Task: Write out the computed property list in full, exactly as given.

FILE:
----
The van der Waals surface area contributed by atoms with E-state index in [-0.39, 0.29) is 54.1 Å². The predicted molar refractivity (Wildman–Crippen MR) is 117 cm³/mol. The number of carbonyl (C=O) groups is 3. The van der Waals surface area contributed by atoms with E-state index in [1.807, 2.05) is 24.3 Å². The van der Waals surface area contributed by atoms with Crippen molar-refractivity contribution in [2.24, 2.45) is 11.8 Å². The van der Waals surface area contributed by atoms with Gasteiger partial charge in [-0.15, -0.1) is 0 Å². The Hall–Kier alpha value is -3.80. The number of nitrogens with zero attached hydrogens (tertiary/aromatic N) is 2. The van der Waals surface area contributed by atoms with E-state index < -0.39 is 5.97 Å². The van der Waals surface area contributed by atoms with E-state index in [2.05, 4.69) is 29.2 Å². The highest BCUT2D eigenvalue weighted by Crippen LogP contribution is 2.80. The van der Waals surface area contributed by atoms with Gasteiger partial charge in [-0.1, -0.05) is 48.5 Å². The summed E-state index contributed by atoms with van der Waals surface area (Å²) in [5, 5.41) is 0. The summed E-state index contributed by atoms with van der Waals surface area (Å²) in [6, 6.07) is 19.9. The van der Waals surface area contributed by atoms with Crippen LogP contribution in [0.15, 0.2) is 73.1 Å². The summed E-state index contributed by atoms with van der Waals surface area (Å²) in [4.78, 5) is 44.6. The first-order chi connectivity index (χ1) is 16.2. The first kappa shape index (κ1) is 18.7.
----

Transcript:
The van der Waals surface area contributed by atoms with E-state index in [-0.39, 0.29) is 54.1 Å². The predicted molar refractivity (Wildman–Crippen MR) is 117 cm³/mol. The number of carbonyl (C=O) groups is 3. The van der Waals surface area contributed by atoms with E-state index in [1.807, 2.05) is 24.3 Å². The van der Waals surface area contributed by atoms with Crippen molar-refractivity contribution in [2.24, 2.45) is 11.8 Å². The van der Waals surface area contributed by atoms with Gasteiger partial charge in [-0.15, -0.1) is 0 Å². The Hall–Kier alpha value is -3.80. The number of nitrogens with zero attached hydrogens (tertiary/aromatic N) is 2. The van der Waals surface area contributed by atoms with E-state index < -0.39 is 5.97 Å². The van der Waals surface area contributed by atoms with E-state index in [2.05, 4.69) is 29.2 Å². The highest BCUT2D eigenvalue weighted by Crippen LogP contribution is 2.80. The van der Waals surface area contributed by atoms with Gasteiger partial charge in [-0.1, -0.05) is 48.5 Å². The summed E-state index contributed by atoms with van der Waals surface area (Å²) in [5, 5.41) is 0. The summed E-state index contributed by atoms with van der Waals surface area (Å²) in [6, 6.07) is 19.9. The van der Waals surface area contributed by atoms with Crippen LogP contribution in [0.15, 0.2) is 73.1 Å². The summed E-state index contributed by atoms with van der Waals surface area (Å²) in [4.78, 5) is 44.6. The first-order chi connectivity index (χ1) is 16.2. The first kappa shape index (κ1) is 18.7.